In seeking to situate the aesthetics of socialist modernism in the twenty-first century, Margreiter reveals and perpetuates modernity’s ongoing relationship with the moving image: zentrum is also an ode to her fascination with early cinema about the city. In films such as Charles Sheeler and Paul Strand’s Manhatta (1921) or Walter Ruttmann’s Berlin: Symphony of a Great City (1927), modernism’s complexity and social dynamism are given form through lighting, mise-en-scène, editing, and cinematography. In her filmic reconstruction of the neon sign, Margreiter likewise pays homage to technical ingenuity: The work is often shown in conjunction with a video documentary depicting the elaborate preparations for the nighttime shoot, which reveals that the sign was not in fact illuminated—the tubes were merely wrapped in white tape that reflected the light of handheld spots. Moreover, although the piece was shot on digital video, it is projected in grainy, black-and-white 16-mm stock. In using the digital to reproduce the aesthetics of the analog, she highlights the historical counterflow in her work, as her deployment of technology points up the shifting social relevance of design and its status as cultural memory. The fleeting moment when the letters light up in the dark appears as the past revived in the present, and so Margreiter marks the constitutive time gap between an event and its reproduction, emphasizing their ontological distance.

Margreiter documents and redeploys the remnants of modernism before they disappear and, subsequently, keeps them “alive.” In this case, the artist saved the Brühlzentrum sign from its complete amnesiac erasure in more ways than one: She also designed a typeface, called zentrum, 2005, using the modular components of the sign’s letters. This font resonates throughout the history of twentieth-century design: In its mode of construction as well as in appearance, it is strongly reminiscent of Josef Albers’s Kombinationsschrift (Combination Type), a stencil-based typeface he designed at the Bauhaus in Dessau, Germany, in the late ’20s. Margreiter thus suggests a third phase for the familiar historical trajectory of modernism. After the initial utopian impulse and the revival of its forms in the fashions of mainstream culture several decades later, there is still the possibility of a new lease on life: as a piece of art that can shift its medial character from image to text to sculpture. Since the zentrum font is neither an homage to the original nor an imitation of its ’60s copy, but rather a graphic set of modules existing between the two- and three-dimensional, the typeface regains presence.

This font will be used in yet another medium in an upcoming project for the website of the Dia Art Foundation, due to appear online in spring 2009. Margreiter’s proposal involves channeling the written information released by the institution into an endless graphic code made up of the modular components of the zentrum font. What we will see on the Web is two frames—one, running in a loop, presents the typographic system in which all the letters of the alphabet are combinations of one or more rectangular or curved elements. In an adjacent frame, a selection of Dia’s outgoing press materials and public announcements will be presented in this code, as an endless feed of text—which looks, it turns out, much like Oskar Fischinger’s early-twentieth-century experiments in animation. The speed of the image sequence in the streaming-text screen determines the level of abstraction—the faster the signs follow one another, the more potentially legible the words, as the constituent parts of each letter follow one another more quickly. Still, Margreiter’s channeling of public information defies the intelligibility demanded by the press release as a format by transforming it into something difficult—if not impossible—to understand. The piece relies on the tension between abstraction and information, a dichotomy that spans history from the font’s Bauhaus roots to its encoding of press materials detailing future events.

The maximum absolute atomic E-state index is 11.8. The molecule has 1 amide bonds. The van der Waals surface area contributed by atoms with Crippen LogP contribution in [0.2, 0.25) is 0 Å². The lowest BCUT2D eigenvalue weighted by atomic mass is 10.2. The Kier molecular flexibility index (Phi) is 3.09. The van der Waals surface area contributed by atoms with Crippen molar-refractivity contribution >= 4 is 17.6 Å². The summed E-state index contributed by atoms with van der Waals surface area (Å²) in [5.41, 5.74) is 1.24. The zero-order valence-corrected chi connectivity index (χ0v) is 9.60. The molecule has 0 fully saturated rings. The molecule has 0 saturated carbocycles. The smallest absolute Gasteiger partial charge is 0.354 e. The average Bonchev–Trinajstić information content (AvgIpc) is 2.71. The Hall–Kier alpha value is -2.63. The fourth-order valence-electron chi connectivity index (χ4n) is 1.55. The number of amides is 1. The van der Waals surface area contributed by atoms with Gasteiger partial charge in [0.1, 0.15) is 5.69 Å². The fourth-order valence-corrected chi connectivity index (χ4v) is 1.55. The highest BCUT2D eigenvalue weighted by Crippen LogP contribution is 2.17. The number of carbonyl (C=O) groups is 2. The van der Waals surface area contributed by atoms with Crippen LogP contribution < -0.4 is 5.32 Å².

If Margreiter’s films and installations usually reflect the social function and representational politics of art within the context of modernist aesthetics and its influence on urban identity, image production, and exhibition making, both the Dia project and a recent commission for the European Kunsthalle in Cologne mark her shift to a direct engagement with the aesthetic and logic of art’s interaction with the public. Margreiter recently designed a temporary outdoor exhibition space, European Kunsthalle c/o Ebertplatz, which opened this past August—three years after the kunsthalle’s founding as a “field of activity” unattached to any physical site. The Ebertplatz itself is a public square typical of ’70s urban planning, with angular, semi-green concrete islands, bleacher-style staircases, and a giant sculpture of bent nails: elements that come together as a bleak hybrid of pedestrian park, busy street crossing, and subway entrance. Yet Margreiter’s proposal does not beautify or cover up the existing site: It involves adding a projection screen, a vitrine, an exhibition wall, a pavilion, and a cubic pedestal to the preexisting architecture. These “architectural modules” are not held together by an outside shell, but unified through their formal interaction with passersby. At the same time, however, European Kunsthalle c/o Ebertplatz is itself a sculptural intervention, shifting between public art and exhibition display. In contrast with Margreiter’s previous emphasis on media-constructed spaces, her own intervention into architectural terrain avoids the imposition of an alternative reality onto what already exists.

Barbara Clausen is an art historian and curator based in Vienna and New York.